Spotlight on RSV
RSV, or respiratory syncytial virus, is a very common, very contagious respiratory illness. In most healthy adults and children, it manifests as little more than the common cold.
Unfortunately, in infants and toddlers with health problems, patients with compromised immune systems, and individuals who have breathing concerns, RSV can be much more than a cold. Knowing how to recognize and avoid it can help keep your family safer.
In its mildest form, RSV presents like a cold. A low-grade fever, nasal congestion, a mild cough, and a runny nose mark the early, minor stages of the disease. Individuals who have no other health concerns will likely make a full recovery without ever realizing that they’ve had RSV instead of a cold.
Depending on the strain of RSV and the health concerns of the ill individual, other symptoms may present themselves including:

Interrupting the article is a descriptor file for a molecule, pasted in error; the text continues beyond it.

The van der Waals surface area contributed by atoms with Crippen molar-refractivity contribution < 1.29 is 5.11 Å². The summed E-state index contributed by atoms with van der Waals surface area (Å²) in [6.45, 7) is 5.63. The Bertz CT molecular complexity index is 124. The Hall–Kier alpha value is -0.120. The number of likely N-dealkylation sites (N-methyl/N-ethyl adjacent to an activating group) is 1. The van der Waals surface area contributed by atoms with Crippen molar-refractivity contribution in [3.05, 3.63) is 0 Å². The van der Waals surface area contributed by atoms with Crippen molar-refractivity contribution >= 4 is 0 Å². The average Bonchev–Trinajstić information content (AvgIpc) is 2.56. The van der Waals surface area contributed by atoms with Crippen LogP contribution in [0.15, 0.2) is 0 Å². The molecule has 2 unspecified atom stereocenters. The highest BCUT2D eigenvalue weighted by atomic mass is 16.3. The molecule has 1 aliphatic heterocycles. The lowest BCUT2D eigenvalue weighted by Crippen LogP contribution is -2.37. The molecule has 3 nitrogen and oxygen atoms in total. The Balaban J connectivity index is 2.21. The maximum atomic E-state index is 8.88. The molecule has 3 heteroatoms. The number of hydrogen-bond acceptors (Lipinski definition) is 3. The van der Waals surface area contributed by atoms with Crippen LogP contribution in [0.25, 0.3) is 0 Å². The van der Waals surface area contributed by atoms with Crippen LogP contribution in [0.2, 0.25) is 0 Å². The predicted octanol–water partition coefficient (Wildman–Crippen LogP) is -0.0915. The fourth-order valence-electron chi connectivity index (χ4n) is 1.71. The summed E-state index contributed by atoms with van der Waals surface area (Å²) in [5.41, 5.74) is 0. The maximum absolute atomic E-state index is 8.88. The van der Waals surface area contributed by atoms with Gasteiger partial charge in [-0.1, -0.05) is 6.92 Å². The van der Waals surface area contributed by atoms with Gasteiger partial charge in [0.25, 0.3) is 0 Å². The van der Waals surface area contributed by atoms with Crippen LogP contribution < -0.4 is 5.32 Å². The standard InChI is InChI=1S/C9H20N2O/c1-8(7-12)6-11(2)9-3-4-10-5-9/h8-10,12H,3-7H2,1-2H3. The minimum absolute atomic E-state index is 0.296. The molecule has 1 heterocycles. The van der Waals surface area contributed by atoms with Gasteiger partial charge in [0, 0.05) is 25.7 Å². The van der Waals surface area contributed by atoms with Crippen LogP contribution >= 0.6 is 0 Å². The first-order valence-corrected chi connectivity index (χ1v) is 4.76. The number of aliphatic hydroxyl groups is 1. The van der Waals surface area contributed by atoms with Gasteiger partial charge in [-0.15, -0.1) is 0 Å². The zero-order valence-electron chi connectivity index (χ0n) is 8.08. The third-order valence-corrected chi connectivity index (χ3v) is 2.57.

- Higher fevers
- Worsening cough, often a “barking” cough
- Difficulty breathing
- Blue-tinged skin due to poor oxygen, especially around lips and nail bed.
Frequently Asked Questions:
How common is RSV?
RSV is so common that most children under the age of two have already had this illness at least once.
How can I prevent the spread of RSV to myself or to loved ones who might be at higher risk?
Avoiding the spread of RSV includes avoiding contact with individuals who are sick, frequent hand-washing, and choosing not to share food or eating utensils, particularly with people who are known to be sick.
Is there a vaccine for RSV?
Infants and young children who are judged to be at high risk for RSV can receive a monthly injection that contains RSV antibodies. This vaccine doesn’t last long and must be administered regularly in order to help protect at-risk infants and young children.
RSV is most common during the late fall through early spring. It is, however, possible for RSV to be contracted at any time of the year. For the most part, if you suspect that you, your child, or another loved one has RSV, you can treat it like the common cold. If symptoms worsen, however, seek out medical attention as soon as possible. Please call 715-531-6800 to schedule an appointment.